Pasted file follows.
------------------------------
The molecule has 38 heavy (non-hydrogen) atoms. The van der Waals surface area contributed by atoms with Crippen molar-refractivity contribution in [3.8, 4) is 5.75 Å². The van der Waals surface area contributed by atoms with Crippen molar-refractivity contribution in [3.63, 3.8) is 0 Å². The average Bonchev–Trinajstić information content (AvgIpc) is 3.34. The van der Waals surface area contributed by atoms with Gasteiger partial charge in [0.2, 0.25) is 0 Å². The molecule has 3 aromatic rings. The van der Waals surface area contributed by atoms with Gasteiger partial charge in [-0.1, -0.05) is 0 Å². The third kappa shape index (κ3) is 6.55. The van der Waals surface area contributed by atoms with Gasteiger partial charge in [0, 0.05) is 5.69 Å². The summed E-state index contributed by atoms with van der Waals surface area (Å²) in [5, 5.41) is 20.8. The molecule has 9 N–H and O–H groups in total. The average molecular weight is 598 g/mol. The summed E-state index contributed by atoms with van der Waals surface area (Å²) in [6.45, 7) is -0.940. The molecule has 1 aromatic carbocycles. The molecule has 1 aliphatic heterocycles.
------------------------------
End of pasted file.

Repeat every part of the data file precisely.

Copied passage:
The molecule has 38 heavy (non-hydrogen) atoms. The van der Waals surface area contributed by atoms with Crippen molar-refractivity contribution in [3.8, 4) is 5.75 Å². The van der Waals surface area contributed by atoms with Crippen molar-refractivity contribution in [3.63, 3.8) is 0 Å². The average Bonchev–Trinajstić information content (AvgIpc) is 3.34. The van der Waals surface area contributed by atoms with Gasteiger partial charge in [0.2, 0.25) is 0 Å². The molecule has 3 aromatic rings. The van der Waals surface area contributed by atoms with Gasteiger partial charge in [-0.1, -0.05) is 0 Å². The third kappa shape index (κ3) is 6.55. The van der Waals surface area contributed by atoms with Gasteiger partial charge in [0, 0.05) is 5.69 Å². The summed E-state index contributed by atoms with van der Waals surface area (Å²) in [5, 5.41) is 20.8. The molecule has 9 N–H and O–H groups in total. The average molecular weight is 598 g/mol. The summed E-state index contributed by atoms with van der Waals surface area (Å²) in [6.45, 7) is -0.940. The molecule has 1 aromatic carbocycles. The molecule has 1 aliphatic heterocycles.